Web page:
Main Article Content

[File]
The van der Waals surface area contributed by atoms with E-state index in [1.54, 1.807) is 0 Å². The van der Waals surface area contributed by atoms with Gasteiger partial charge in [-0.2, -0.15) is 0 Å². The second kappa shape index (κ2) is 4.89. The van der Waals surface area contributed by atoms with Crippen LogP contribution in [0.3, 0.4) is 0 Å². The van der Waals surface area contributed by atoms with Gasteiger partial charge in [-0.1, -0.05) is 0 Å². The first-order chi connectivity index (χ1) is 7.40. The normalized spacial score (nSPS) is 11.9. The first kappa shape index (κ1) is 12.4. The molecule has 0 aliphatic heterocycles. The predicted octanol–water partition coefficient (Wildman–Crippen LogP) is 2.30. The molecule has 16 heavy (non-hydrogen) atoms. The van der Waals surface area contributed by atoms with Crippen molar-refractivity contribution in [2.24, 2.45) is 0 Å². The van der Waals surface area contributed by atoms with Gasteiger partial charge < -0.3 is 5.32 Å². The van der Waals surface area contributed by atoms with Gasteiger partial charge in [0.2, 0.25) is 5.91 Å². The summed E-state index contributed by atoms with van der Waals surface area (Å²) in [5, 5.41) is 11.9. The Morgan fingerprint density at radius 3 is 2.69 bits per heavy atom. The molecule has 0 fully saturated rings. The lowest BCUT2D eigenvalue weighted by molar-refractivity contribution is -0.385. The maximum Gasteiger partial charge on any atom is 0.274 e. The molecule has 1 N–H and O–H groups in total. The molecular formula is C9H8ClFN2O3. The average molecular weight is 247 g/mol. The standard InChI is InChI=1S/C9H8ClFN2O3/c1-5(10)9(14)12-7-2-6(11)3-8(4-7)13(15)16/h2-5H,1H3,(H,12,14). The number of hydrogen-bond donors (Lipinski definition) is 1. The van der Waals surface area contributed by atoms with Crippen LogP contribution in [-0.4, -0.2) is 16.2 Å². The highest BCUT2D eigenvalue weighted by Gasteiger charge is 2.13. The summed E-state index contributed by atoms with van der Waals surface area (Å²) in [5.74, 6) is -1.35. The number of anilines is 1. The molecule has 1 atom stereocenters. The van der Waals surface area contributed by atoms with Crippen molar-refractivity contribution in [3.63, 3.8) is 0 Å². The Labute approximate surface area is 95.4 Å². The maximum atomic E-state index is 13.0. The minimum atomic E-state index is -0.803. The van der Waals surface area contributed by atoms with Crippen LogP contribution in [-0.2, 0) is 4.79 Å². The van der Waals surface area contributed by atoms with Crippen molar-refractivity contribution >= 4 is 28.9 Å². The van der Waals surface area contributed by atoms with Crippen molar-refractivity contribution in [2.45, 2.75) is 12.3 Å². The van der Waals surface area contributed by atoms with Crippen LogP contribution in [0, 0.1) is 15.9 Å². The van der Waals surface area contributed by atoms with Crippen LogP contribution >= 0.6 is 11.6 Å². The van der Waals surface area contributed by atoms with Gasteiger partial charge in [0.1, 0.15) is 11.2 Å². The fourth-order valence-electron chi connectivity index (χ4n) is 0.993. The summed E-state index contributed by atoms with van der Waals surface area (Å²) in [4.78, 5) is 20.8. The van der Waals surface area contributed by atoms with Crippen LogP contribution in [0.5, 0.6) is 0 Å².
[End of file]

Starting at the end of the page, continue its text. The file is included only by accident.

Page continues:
Environmental enteric dysfunction (EED) is a subclinical inflammatory disorder of the small intestine characterized by changes in gut morphology, decreased absorption capacity, and impaired bowel function. Environmental enteric dysfunction determinants influence poor pregnancy outcomes. The study design used a prospective cohort. The total sample (n=88) was divided into two groups, namely the exposed group (n=44) and the unexposed group (n=44). This research was conducted from May to December 2021. Pregnant women's feces samples and LILA measurements were collected for five months from June to October 2021 at the Kartini Children's Mother Hospital Makassar to obtain research samples. Then the stool sample was tested at the Hospital. Hasanuddin University Makassar. The purposive sampling technique did sampling. Data were collected from two sources, namely secondary sources and primary sources. Data were analyzed using univariate and bivariate analysis, Relative Risk, and Chi-Square tests.. The results of the univariate analysis were based on the distribution of respondents based on general characteristics and nutritional status of the mother, the mean age of pregnant women in the exposed group was older than the average age of the mother in the unexposed group. Based on AAT levels, it can be seen that the mean AAT in the exposed group was higher than in the unexposed group, but the maximum level was higher in the unexposed group. Regarding infant birth weight, the mean weight of babies born to mothers in the exposed group was lower than that of babies born to mothers in the unexposed group. Bivariate analysis was carried out as an assessment to see the effect of the independent variable on the dependent variable. The impact of environmental enteric dysfunction determinants based on the nutritional status on infant birth weight shows that the difference between the nutritional status of mothers with SEZ and the nutritional status of normal mothers in giving birth to LBW babies is 22.8%. The statistical tests showed that the nutritional status assessed by LILA significantly affected the baby's birth weight (p<0.05). The result of the calculation of the RR is 6.00, which means that pregnant women with LILA <23.5 cm have a 6-fold risk of giving birth to LBW babies.